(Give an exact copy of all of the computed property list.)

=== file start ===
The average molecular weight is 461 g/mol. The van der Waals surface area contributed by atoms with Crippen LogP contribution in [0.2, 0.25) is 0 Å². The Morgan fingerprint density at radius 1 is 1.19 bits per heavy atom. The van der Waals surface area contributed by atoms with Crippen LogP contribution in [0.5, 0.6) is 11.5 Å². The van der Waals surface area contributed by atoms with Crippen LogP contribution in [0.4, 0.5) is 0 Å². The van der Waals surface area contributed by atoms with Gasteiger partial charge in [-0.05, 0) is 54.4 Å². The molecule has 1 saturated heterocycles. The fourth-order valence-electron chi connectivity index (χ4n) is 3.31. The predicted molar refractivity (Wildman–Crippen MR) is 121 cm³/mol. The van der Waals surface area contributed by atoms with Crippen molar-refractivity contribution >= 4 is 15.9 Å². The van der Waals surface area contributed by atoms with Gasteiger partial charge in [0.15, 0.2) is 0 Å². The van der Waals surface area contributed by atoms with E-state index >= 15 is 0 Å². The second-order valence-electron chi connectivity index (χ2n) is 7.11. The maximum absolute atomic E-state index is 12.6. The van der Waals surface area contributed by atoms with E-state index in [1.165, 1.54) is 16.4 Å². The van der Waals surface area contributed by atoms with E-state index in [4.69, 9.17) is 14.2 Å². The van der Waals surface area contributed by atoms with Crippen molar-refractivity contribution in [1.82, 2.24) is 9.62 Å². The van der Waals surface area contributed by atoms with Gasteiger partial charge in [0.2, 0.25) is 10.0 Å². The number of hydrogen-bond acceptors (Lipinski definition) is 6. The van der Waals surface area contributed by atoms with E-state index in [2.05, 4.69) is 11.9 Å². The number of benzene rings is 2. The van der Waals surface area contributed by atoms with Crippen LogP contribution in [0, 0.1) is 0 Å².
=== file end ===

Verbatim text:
The average molecular weight is 461 g/mol. The van der Waals surface area contributed by atoms with Crippen LogP contribution in [0.2, 0.25) is 0 Å². The Morgan fingerprint density at radius 1 is 1.19 bits per heavy atom. The van der Waals surface area contributed by atoms with Crippen LogP contribution in [0.5, 0.6) is 11.5 Å². The van der Waals surface area contributed by atoms with Crippen LogP contribution in [0.4, 0.5) is 0 Å². The van der Waals surface area contributed by atoms with Gasteiger partial charge in [-0.05, 0) is 54.4 Å². The molecule has 1 saturated heterocycles. The fourth-order valence-electron chi connectivity index (χ4n) is 3.31. The predicted molar refractivity (Wildman–Crippen MR) is 121 cm³/mol. The van der Waals surface area contributed by atoms with Crippen molar-refractivity contribution >= 4 is 15.9 Å². The van der Waals surface area contributed by atoms with Gasteiger partial charge in [0.15, 0.2) is 0 Å². The van der Waals surface area contributed by atoms with E-state index >= 15 is 0 Å². The second-order valence-electron chi connectivity index (χ2n) is 7.11. The maximum absolute atomic E-state index is 12.6. The van der Waals surface area contributed by atoms with E-state index in [1.165, 1.54) is 16.4 Å². The van der Waals surface area contributed by atoms with E-state index in [4.69, 9.17) is 14.2 Å². The van der Waals surface area contributed by atoms with Crippen molar-refractivity contribution in [1.82, 2.24) is 9.62 Å². The van der Waals surface area contributed by atoms with Gasteiger partial charge in [0.2, 0.25) is 10.0 Å². The number of hydrogen-bond acceptors (Lipinski definition) is 6. The van der Waals surface area contributed by atoms with E-state index in [2.05, 4.69) is 11.9 Å². The number of benzene rings is 2. The van der Waals surface area contributed by atoms with Crippen LogP contribution in [0, 0.1) is 0 Å².